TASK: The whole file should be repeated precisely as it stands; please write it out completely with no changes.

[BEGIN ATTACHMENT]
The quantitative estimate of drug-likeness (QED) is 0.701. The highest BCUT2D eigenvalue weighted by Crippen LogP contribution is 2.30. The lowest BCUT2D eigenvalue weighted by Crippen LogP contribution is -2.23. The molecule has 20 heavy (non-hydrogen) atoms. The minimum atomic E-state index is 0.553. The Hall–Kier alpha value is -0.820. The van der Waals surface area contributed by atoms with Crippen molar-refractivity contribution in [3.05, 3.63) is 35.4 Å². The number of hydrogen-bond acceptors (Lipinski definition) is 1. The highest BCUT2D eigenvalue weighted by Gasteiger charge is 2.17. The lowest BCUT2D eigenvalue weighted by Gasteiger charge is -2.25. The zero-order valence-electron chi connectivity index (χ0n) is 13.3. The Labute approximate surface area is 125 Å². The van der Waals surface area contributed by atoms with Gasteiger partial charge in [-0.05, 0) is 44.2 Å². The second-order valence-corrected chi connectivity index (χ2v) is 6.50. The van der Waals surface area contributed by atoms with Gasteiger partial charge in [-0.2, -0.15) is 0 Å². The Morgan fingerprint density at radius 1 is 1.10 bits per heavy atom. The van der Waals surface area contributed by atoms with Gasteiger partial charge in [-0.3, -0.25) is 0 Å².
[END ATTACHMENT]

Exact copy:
The quantitative estimate of drug-likeness (QED) is 0.701. The highest BCUT2D eigenvalue weighted by Crippen LogP contribution is 2.30. The lowest BCUT2D eigenvalue weighted by Crippen LogP contribution is -2.23. The molecule has 20 heavy (non-hydrogen) atoms. The minimum atomic E-state index is 0.553. The Hall–Kier alpha value is -0.820. The van der Waals surface area contributed by atoms with Crippen molar-refractivity contribution in [3.05, 3.63) is 35.4 Å². The number of hydrogen-bond acceptors (Lipinski definition) is 1. The highest BCUT2D eigenvalue weighted by Gasteiger charge is 2.17. The lowest BCUT2D eigenvalue weighted by Gasteiger charge is -2.25. The zero-order valence-electron chi connectivity index (χ0n) is 13.3. The Labute approximate surface area is 125 Å². The van der Waals surface area contributed by atoms with Gasteiger partial charge in [-0.05, 0) is 44.2 Å². The second-order valence-corrected chi connectivity index (χ2v) is 6.50. The van der Waals surface area contributed by atoms with Gasteiger partial charge in [-0.2, -0.15) is 0 Å². The Morgan fingerprint density at radius 1 is 1.10 bits per heavy atom. The van der Waals surface area contributed by atoms with Gasteiger partial charge in [-0.3, -0.25) is 0 Å².